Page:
From here, the steps are same. Click on File and find the PDF file you want to edit to open it.
Download OpenOffice Draw (Free)
Open Source PDF Editors for Mac
1. Formulate Pro
Formulate Pro will allow you to view, edit, and redact PDF files. It comes with cloud support so that you can store your documents online and access them anywhere, anytime.
You can add text (there is an option to change the font as well to match the original copy) sign PDF files, and protect it with passwords as well as permissions. This is a good feature if the file contains sensitive information. It comes with a converter so you can convert files back and forth.
You can add or edit images as well, and there is support for OCR technology. Although the software hasn’t been updated since 2009, it worked fine in our testing.
Download Formulate Pro (Free)
2. LibreOffice Draw
LibreOffice has long been the favorite open source office suite. It is robust, free, and the community is awesome. It works on Windows, Mac, and Linux platform.People who are used to Microsoft suite of apps may not appreciate the UI which is less than stellar, but you don’t get everything in life.
LibreOffice Draw will allow you to edit PDF files easily. You can import, export, add or remove pages, text, and images, and even digitally sign your PDF file. The process remains the same. Click Open and choose the PDF file. I am using it on my Linux powered laptop, but you can also use it on Windows.
What you don’t get is cloud option. Once again, though LibreOffice was working fine for me, some of our users came back frustrated by file types. You see, I mentioned that Adobe has some proprietary add-ons which make it difficult to edit all PDF files.
Download LibreOffice Draw (Free)
Scribus is an open source page layout and PDF editor that is available for not only Mac, but also Windows and Linux platform. You can use it to create and design interactive PDF files. There is a lot of choice when it comes to color management.
Think of it as Adobe InDesign. A really handy tool for desktop publishing. This is what sets it apart from other document management tools available on the Internet. U,nlike some other PDF editors, Scribus developer team remains active.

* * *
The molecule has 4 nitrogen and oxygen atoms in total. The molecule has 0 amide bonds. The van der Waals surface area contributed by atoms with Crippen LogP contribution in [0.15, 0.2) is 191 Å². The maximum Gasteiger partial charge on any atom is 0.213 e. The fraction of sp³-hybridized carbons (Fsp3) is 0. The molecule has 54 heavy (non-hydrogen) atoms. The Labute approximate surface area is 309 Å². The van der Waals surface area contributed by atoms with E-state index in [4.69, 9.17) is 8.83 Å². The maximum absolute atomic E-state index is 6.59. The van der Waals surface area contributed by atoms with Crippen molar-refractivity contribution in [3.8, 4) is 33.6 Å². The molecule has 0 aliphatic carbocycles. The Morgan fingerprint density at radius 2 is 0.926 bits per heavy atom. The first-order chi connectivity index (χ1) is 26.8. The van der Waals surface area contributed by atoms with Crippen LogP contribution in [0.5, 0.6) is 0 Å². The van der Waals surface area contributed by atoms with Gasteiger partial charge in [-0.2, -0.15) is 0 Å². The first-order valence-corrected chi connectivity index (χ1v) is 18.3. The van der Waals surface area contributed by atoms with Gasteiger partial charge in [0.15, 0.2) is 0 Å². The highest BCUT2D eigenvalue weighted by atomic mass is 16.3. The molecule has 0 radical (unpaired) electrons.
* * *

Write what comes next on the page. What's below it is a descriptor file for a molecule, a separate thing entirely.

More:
The UI is fairly easy to understand and mimics that of Adobe. There is support for colors, font types, and images. There is a drag and drop functionality that you can use to move things around and resize them once they are placed inside the page.
Download Scribus (Free)
Best PDF Editor – Web
While PDFescape is not an open source PDF Editor, it’s still a worthy option, as it’s free and can be open from your favorite web browser. There is no messy installation process involved. There is also desktop version, which lets you edit PDF documents without internet connections.
Once you go to the website, you can either create a new PDF document from scratch or edit an existing one by uploading it from the hard drive. Next, to edit a PDF document, you can quickly add text, white out previous content, add images, and digitally sign documents.
The web app is free to use, if the PDF files is less than 10 MB and 100 pages, which is more than sufficient for most users. However, if you decide to remove these restrictions, you can upgrade to pro plan for $2.99 per month.
Wrapping Up: Open Source PDF Editors
MS Word is a good PDF editor for Windows if it is working for you. Otherwise, you can either go for Apache OpenOffice Draw to edit your PDF files. It is a little slow but still better than the ones I reviewed.
For Mac users, Formulate Pro is free and works nicely but if you are looking for more features and functionalities.